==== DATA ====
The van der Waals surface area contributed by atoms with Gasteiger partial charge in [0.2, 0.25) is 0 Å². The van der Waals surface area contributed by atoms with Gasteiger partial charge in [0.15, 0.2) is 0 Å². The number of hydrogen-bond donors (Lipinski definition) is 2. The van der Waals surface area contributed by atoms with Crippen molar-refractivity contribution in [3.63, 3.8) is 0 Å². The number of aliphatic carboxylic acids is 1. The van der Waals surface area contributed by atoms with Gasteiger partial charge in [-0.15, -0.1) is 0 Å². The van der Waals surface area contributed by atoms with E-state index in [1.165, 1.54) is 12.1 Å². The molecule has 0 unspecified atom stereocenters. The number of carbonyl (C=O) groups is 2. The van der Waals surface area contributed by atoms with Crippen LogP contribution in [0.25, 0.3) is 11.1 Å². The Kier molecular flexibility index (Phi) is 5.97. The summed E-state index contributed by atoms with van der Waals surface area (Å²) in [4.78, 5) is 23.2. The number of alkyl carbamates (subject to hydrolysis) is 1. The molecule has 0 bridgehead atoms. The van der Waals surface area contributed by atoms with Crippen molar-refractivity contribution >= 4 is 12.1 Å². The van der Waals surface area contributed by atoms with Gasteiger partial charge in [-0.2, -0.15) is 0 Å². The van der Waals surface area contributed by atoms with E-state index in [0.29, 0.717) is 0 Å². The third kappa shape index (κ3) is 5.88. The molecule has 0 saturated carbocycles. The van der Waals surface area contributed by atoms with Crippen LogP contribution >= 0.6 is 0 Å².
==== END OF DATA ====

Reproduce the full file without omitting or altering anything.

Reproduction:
The van der Waals surface area contributed by atoms with Gasteiger partial charge in [0.2, 0.25) is 0 Å². The van der Waals surface area contributed by atoms with Gasteiger partial charge in [0.15, 0.2) is 0 Å². The number of hydrogen-bond donors (Lipinski definition) is 2. The van der Waals surface area contributed by atoms with Crippen molar-refractivity contribution in [3.63, 3.8) is 0 Å². The number of aliphatic carboxylic acids is 1. The van der Waals surface area contributed by atoms with Gasteiger partial charge in [-0.15, -0.1) is 0 Å². The van der Waals surface area contributed by atoms with E-state index in [1.165, 1.54) is 12.1 Å². The molecule has 0 unspecified atom stereocenters. The number of carbonyl (C=O) groups is 2. The van der Waals surface area contributed by atoms with Crippen LogP contribution in [0.25, 0.3) is 11.1 Å². The Kier molecular flexibility index (Phi) is 5.97. The summed E-state index contributed by atoms with van der Waals surface area (Å²) in [4.78, 5) is 23.2. The number of alkyl carbamates (subject to hydrolysis) is 1. The molecule has 0 bridgehead atoms. The van der Waals surface area contributed by atoms with Crippen molar-refractivity contribution >= 4 is 12.1 Å². The van der Waals surface area contributed by atoms with Gasteiger partial charge in [-0.2, -0.15) is 0 Å². The van der Waals surface area contributed by atoms with E-state index in [0.29, 0.717) is 0 Å². The third kappa shape index (κ3) is 5.88. The molecule has 0 saturated carbocycles. The van der Waals surface area contributed by atoms with Crippen LogP contribution >= 0.6 is 0 Å².